Florida in the Middle on Energy Efficiency. And That’s Okay.

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According to a recent report released by the American Council for an Energy Efficient Economy (ACEEE), Florida ranks 25th nationally in energy efficiency. That has some readers worried that Florida in some ways lags behind in fully taking advantage of energy efficiency. However, that’s not exactly the case and, as usual, there is more to the story.

For example, ACEEE gives Florida just one point out of a possible twenty for utility policies that address energy efficiency. That likely is a direct effect of the Florida Public Service Commission’s decision in 2014 to scale back the energy efficiency goals of utilities. Regulators at that time also decided to alter a state solar rebate program, another decision that was panned by the environmental community.

“Overall we see room for improvement for them in a number of different policy areas,” Weston Berg, research analyst at the council and lead author of the scorecard report, said during a conference call with news reporters. Mr. Berg is almost certainly referring to ACEEE’s preference that Florida reinstitute energy efficiency regulations that collect money from customers for efficiency programs. Those are policies that earned some states high scores.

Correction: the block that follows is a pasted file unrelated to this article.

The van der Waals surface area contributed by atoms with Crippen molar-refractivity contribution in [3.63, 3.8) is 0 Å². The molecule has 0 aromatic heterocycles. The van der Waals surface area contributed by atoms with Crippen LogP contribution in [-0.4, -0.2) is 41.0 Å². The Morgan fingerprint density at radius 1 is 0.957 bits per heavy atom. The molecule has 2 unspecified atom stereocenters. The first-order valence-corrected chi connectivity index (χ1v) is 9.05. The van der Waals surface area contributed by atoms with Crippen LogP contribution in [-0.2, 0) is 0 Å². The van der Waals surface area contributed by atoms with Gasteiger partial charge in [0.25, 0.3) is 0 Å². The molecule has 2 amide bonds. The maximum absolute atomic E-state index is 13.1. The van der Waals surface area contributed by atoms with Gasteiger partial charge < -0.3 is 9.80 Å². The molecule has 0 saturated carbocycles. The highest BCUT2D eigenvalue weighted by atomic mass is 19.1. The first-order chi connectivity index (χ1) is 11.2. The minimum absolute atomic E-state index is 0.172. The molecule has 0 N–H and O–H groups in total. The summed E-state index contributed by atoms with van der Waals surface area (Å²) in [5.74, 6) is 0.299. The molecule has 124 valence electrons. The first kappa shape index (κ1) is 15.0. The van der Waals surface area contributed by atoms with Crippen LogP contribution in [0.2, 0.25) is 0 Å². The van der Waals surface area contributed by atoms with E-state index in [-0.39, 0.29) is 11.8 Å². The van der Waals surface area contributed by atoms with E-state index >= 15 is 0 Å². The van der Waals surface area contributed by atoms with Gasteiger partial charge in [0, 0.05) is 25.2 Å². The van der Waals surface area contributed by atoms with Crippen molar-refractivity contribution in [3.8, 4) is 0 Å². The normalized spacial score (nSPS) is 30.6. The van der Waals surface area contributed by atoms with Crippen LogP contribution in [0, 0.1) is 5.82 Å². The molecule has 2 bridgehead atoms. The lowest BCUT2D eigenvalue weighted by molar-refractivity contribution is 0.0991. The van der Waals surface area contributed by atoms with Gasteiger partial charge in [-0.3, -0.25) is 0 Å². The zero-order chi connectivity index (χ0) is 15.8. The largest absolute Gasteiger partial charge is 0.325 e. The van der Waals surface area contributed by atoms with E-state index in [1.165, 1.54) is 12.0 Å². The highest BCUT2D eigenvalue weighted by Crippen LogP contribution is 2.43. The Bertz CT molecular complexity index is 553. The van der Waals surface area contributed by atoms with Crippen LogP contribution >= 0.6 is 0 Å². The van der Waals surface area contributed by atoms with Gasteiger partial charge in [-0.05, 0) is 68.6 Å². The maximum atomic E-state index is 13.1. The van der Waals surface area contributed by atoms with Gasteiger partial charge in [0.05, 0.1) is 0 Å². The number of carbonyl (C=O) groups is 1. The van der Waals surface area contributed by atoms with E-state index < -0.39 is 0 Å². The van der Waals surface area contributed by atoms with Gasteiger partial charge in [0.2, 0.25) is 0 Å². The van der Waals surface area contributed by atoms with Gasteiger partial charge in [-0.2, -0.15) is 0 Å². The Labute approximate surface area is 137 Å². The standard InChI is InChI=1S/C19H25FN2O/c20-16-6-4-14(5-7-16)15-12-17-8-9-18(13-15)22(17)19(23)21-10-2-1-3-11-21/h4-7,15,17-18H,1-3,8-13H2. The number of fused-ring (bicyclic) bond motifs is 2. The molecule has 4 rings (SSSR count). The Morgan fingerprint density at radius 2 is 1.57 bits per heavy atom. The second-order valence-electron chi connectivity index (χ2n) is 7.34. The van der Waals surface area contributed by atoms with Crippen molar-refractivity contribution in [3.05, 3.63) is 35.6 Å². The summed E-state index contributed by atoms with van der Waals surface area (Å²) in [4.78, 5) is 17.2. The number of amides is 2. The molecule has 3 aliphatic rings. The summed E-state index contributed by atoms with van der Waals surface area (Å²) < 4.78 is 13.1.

In December of 2014, we explained in a blog piece that “Energy efficiency is a useful instrument for helping meet power demand, but customers shouldn’t be asked to fund programs that are not cost-effective. If the Sierra Club and others had their way, for example, customers would have paid about $10 per month for energy efficiency programs. Some customers might support that, but such a program is not fair to the customer base at large and ultimately not a wise use of their dollars.”

That point still holds true today. Getting a better energy efficiency score from ACEEE doesn’t mean a lot if customers are forced to pay for it. It is also important to put Florida’s energy efficiency status in context. In 2015, Florida ranked 27th in ACEEE’s ranking. In 2014, the state ranked 28th. The current ranking of 25th is consistent with the state’s ranking for the past few years. Florida certainly isn’t going backwards in term of energy efficiency.

It is also important to realize that states rewarded by ACEEE with high scores also tend to have higher power prices. We revealed this correlation in a 2014 white paper on energy efficiency, one that laid out PACE’s preferences for the right way to approach efficiency without burdening customers.

Read PACE’s White Paper Here

Still today, Florida ranks near the middle nationally in terms of the average price of power. States with great scores from ACEEE in terms of energy efficiency? States like Massachusetts, California, Vermont, and New York? Customers in those states pay some of the highest electricity prices in the nation, anywhere form 3¢ to 6¢ more than Florida customers per kilowatt-hour of electricity. That doesn’t mean, of course, that energy efficiency programs necessarily cause power prices to skyrocket. It does mean, though, that states should be careful about which examples they follow.

The old saying goes that you get what you pay for. But when it comes to energy efficiency scores, you pay for what you get.